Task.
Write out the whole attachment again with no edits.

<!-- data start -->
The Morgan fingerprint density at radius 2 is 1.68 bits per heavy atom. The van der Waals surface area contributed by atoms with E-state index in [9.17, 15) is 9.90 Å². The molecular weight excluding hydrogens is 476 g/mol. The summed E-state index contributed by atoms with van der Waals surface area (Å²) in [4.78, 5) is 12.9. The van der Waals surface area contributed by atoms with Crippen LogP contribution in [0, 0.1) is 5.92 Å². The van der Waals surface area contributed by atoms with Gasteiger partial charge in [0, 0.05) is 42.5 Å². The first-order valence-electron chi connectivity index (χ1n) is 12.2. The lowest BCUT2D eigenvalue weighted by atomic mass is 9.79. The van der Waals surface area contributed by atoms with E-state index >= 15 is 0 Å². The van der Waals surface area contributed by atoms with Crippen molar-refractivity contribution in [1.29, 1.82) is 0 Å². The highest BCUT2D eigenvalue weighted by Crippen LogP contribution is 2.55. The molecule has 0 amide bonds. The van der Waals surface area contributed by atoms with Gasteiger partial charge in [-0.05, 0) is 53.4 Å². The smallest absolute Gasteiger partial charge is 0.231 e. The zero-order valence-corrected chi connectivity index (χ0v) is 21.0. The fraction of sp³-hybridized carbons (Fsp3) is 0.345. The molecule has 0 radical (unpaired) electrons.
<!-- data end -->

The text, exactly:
The Morgan fingerprint density at radius 2 is 1.68 bits per heavy atom. The van der Waals surface area contributed by atoms with E-state index in [9.17, 15) is 9.90 Å². The molecular weight excluding hydrogens is 476 g/mol. The summed E-state index contributed by atoms with van der Waals surface area (Å²) in [4.78, 5) is 12.9. The van der Waals surface area contributed by atoms with Crippen LogP contribution in [0, 0.1) is 5.92 Å². The van der Waals surface area contributed by atoms with Gasteiger partial charge in [0, 0.05) is 42.5 Å². The first-order valence-electron chi connectivity index (χ1n) is 12.2. The lowest BCUT2D eigenvalue weighted by atomic mass is 9.79. The van der Waals surface area contributed by atoms with E-state index >= 15 is 0 Å². The van der Waals surface area contributed by atoms with Crippen molar-refractivity contribution in [1.29, 1.82) is 0 Å². The highest BCUT2D eigenvalue weighted by Crippen LogP contribution is 2.55. The molecule has 0 amide bonds. The van der Waals surface area contributed by atoms with Gasteiger partial charge in [-0.05, 0) is 53.4 Å². The smallest absolute Gasteiger partial charge is 0.231 e. The zero-order valence-corrected chi connectivity index (χ0v) is 21.0. The fraction of sp³-hybridized carbons (Fsp3) is 0.345. The molecule has 0 radical (unpaired) electrons.